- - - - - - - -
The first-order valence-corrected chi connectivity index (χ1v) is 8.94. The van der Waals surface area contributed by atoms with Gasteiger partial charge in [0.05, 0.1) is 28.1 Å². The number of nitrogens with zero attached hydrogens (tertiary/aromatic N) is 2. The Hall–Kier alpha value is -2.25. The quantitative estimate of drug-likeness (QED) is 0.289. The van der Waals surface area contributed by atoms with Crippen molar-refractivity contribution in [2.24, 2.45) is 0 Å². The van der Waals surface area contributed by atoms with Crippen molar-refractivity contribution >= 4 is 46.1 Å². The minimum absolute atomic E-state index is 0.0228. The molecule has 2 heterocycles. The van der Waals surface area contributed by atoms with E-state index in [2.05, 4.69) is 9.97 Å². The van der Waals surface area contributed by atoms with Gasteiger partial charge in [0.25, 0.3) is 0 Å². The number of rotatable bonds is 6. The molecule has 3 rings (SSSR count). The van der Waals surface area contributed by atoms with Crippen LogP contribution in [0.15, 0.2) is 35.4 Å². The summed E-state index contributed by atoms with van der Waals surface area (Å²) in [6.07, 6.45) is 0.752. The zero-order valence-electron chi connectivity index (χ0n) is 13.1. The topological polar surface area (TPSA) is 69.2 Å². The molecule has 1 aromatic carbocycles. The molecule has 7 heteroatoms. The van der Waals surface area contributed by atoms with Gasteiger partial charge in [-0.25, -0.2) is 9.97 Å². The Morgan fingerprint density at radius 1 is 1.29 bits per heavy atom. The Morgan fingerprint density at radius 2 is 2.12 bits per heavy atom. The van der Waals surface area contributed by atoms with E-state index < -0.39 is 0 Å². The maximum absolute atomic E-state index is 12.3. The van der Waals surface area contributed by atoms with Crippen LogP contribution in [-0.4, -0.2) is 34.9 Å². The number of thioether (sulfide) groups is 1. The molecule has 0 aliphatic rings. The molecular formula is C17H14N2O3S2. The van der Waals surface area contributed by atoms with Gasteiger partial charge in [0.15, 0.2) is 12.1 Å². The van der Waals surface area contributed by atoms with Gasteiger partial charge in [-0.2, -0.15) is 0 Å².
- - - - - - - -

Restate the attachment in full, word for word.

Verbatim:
The first-order valence-corrected chi connectivity index (χ1v) is 8.94. The van der Waals surface area contributed by atoms with Gasteiger partial charge in [0.05, 0.1) is 28.1 Å². The number of nitrogens with zero attached hydrogens (tertiary/aromatic N) is 2. The Hall–Kier alpha value is -2.25. The quantitative estimate of drug-likeness (QED) is 0.289. The van der Waals surface area contributed by atoms with Crippen molar-refractivity contribution in [2.24, 2.45) is 0 Å². The van der Waals surface area contributed by atoms with Crippen molar-refractivity contribution >= 4 is 46.1 Å². The minimum absolute atomic E-state index is 0.0228. The molecule has 2 heterocycles. The van der Waals surface area contributed by atoms with E-state index in [2.05, 4.69) is 9.97 Å². The van der Waals surface area contributed by atoms with Gasteiger partial charge in [0.25, 0.3) is 0 Å². The number of rotatable bonds is 6. The molecule has 3 rings (SSSR count). The van der Waals surface area contributed by atoms with Crippen LogP contribution in [0.15, 0.2) is 35.4 Å². The summed E-state index contributed by atoms with van der Waals surface area (Å²) in [6.07, 6.45) is 0.752. The zero-order valence-electron chi connectivity index (χ0n) is 13.1. The topological polar surface area (TPSA) is 69.2 Å². The molecule has 1 aromatic carbocycles. The molecule has 7 heteroatoms. The van der Waals surface area contributed by atoms with Gasteiger partial charge in [-0.25, -0.2) is 9.97 Å². The Morgan fingerprint density at radius 1 is 1.29 bits per heavy atom. The Morgan fingerprint density at radius 2 is 2.12 bits per heavy atom. The van der Waals surface area contributed by atoms with E-state index < -0.39 is 0 Å². The maximum absolute atomic E-state index is 12.3. The van der Waals surface area contributed by atoms with Crippen LogP contribution in [-0.4, -0.2) is 34.9 Å². The number of thioether (sulfide) groups is 1. The molecule has 0 aliphatic rings. The molecular formula is C17H14N2O3S2. The van der Waals surface area contributed by atoms with Gasteiger partial charge in [0.15, 0.2) is 12.1 Å². The van der Waals surface area contributed by atoms with Gasteiger partial charge in [-0.2, -0.15) is 0 Å².